Educational Opportunity Programs (TRiO)
WHAT IS TRIO?
TRIO is Educational Opportunity for Low-Income and Disabled Americans.
Our nation has asserted a commitment to providing educational opportunity for all Americans regardless of race, ethnic background or economic circumstance. In support of this commitment, Congress established a series of programs to help low-income Americans enter college, graduate and move on to participate more fully in America's economic and social life. These Programs are funded under Title IV of the Higher Education Act of 1965 and are referred to as the TRIO Programs (initially just three programs). While student financial aid programs help students overcome financial barriers to higher education, TRIO programs help students overcome class, social and cultural barriers to higher education.
As mandated by Congress, two-thirds of the students served must come from families with incomes under $24,000, where neither parent graduated from college. Over 2,600 TRIO Programs currently serve nearly 872,000 low-income Americans. Many programs serve students in grades six through 12. Thirty-seven percent of TRIO students are Whites, 35% are African-Americans, 19% are Hispanics, 4% are Native Americans, 4% are Asian-Americans, and 1% are listed as "Other," including multiracial students. Sixteen thousand students with disabilities and more than 25,000 U.S. veterans are currently enrolled in the TRIO Programs as well. For more race and ethnicity data for each TRIO Program (Upward Bound, UB Math/Science, SSS, Talent Search, EOC, and McNair), see “Racial and Ethnic Diversity in the Federal TRIO Programs,” a News You Can Use fact sheet from the National TRIO Clearinghouse.
How it Works
Over 1,200 colleges, universities, community colleges and agencies now offer TRIO Programs in America. TRIO funds are distributed to institutions through competitive grants.
Students in the Upward Bound program are four times more likely to earn an undergraduate degree than those students from similar backgrounds who did not participate in TRIO; nearly 20 percent of all Black and Hispanic freshmen who entered college in 1981 received assistance through the TRIO Talent Search or EOC programs; students in the TRIO Student Support Services program are more than twice as likely to remain in college than those students from similar backgrounds who did not participate in the program.
TRIO PROGRAMS AT A GLANCE
Students enrolled in today's TRIO Programs mirror our nation's
mutli-cultural and multiethnic society. Thirty-seven percent
of TRIO students are
White, 35% are African-American, 19% are Hispanic, 4% are Native
4% are Asian-American. Sixteen thousand TRIO students are disabled.
TRIO college graduates are working in business, industry, government, medicine, law, education, communcations, sales, finance, politics, transportation, publishing, law enforcement, computer science andtechnology, engineering and accounting.
Talent Search programs serve young people in grades six through 12. In addition to counseling, participants receive information about college admissions requirements, scholarships and various student financial aid programs. This early intervention program helps people from families with incomes under $24,000 (where neither parent graduated from college) to better understand their educational opportunities and options. Over 387,604 Americans are enrolled in 471 Talent Search TRIO programs.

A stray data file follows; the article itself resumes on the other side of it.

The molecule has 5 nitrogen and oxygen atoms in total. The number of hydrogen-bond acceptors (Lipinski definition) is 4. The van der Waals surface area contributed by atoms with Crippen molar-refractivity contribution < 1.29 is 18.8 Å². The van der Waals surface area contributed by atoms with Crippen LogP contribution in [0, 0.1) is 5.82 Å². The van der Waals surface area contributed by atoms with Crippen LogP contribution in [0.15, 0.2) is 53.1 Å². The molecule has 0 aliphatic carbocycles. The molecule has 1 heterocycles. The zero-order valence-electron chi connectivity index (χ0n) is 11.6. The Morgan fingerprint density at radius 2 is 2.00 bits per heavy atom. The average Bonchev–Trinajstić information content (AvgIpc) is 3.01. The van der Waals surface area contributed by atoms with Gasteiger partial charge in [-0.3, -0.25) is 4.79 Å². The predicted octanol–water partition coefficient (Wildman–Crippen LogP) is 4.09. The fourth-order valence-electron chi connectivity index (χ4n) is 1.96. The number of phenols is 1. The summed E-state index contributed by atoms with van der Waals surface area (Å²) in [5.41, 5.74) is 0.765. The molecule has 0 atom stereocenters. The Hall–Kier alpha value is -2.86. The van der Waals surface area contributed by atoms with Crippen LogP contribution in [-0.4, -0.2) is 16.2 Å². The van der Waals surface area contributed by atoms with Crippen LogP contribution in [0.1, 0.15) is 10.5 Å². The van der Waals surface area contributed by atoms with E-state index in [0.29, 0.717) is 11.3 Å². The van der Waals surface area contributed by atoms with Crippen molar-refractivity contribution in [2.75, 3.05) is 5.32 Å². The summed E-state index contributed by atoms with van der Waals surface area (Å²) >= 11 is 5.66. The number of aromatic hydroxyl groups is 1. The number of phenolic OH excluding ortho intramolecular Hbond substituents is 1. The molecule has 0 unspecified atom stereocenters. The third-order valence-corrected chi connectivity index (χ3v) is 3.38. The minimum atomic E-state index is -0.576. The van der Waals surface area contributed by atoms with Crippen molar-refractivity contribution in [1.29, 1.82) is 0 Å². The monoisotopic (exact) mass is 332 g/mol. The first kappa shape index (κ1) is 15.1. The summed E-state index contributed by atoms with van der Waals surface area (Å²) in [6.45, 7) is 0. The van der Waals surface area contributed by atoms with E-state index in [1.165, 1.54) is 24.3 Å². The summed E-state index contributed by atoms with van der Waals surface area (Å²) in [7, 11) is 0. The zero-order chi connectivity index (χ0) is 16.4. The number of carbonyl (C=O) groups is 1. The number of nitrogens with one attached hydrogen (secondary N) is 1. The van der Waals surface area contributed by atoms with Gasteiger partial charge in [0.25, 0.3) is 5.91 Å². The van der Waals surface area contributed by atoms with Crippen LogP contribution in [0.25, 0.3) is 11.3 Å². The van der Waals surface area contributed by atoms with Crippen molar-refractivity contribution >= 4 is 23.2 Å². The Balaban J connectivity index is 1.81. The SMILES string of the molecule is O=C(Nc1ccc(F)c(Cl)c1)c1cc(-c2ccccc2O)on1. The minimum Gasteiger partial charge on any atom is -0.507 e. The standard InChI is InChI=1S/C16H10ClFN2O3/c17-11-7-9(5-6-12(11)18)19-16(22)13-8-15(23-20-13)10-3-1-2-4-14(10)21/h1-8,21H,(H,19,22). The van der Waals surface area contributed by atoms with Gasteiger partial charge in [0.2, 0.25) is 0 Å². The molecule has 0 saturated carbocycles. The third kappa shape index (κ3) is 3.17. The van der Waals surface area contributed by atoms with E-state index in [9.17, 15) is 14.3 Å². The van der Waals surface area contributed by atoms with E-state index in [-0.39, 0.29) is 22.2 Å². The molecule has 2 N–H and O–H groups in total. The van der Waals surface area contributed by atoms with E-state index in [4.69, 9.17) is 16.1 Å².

Upward Bound helps young students to prepare for higher education. Participants receive instruction in literature, composition, mathematics and science on college campuses after school, on Saturdays and during the summer. Currently, 770 programs are in operation throughout the United States.
Bound Math Science
Upward Bound Math Science helps students from low-income families to strengthen math and science skills. In addition, students learn computer technology as well as English, foreign language and study skills. Over 123 programs are serving students throughout the country.
Veterans Upward Bound programs provide intensive basic skills development and short-term remedial courses for military veterans to help them successfully transition to postsecondary education. Veterans learn how to secure support from available resources such as the Veterans Administration, veterans associations, and various state and local agencies that serve veterans.
Student Support Services helps low-income students to stay in college until they earn their baccalaureate degrees. Participants, who include disabled college students, receive tutoring, counseling and remedial instruction. Students are now being served at 938 colleges and universities nationwide.
Educational Opportunity Centers located throughout the country primarily serve displaced or underemployed workers from families with incomes under $24,000. These Centers help people to choose a college and a suitable financial aid program. There are 139 Educational Opportunity Centers in America serving 217,836 individuals.
E. McNair Post-Baccalaureate Achievement
Ronald E. McNair Post-Baccalaureate Achievement programs are designed to encourage low-income students and minority undergraduates to consider careers in college teaching as well as prepare for doctoral study. Students who participate in this program are provided with research opportunities and faculty mentors. This program was named in honor of the astronaut that died in the 1986 space-shuttle explosion. Currently there are 156 programs, serving 3,774 students.
LINKS TO OTHER TRIO PROGRAMS
For more information on educational opportunity programs at your college or university, click on the links below.
The following information was provided by Council for Opportunity in Education (COE).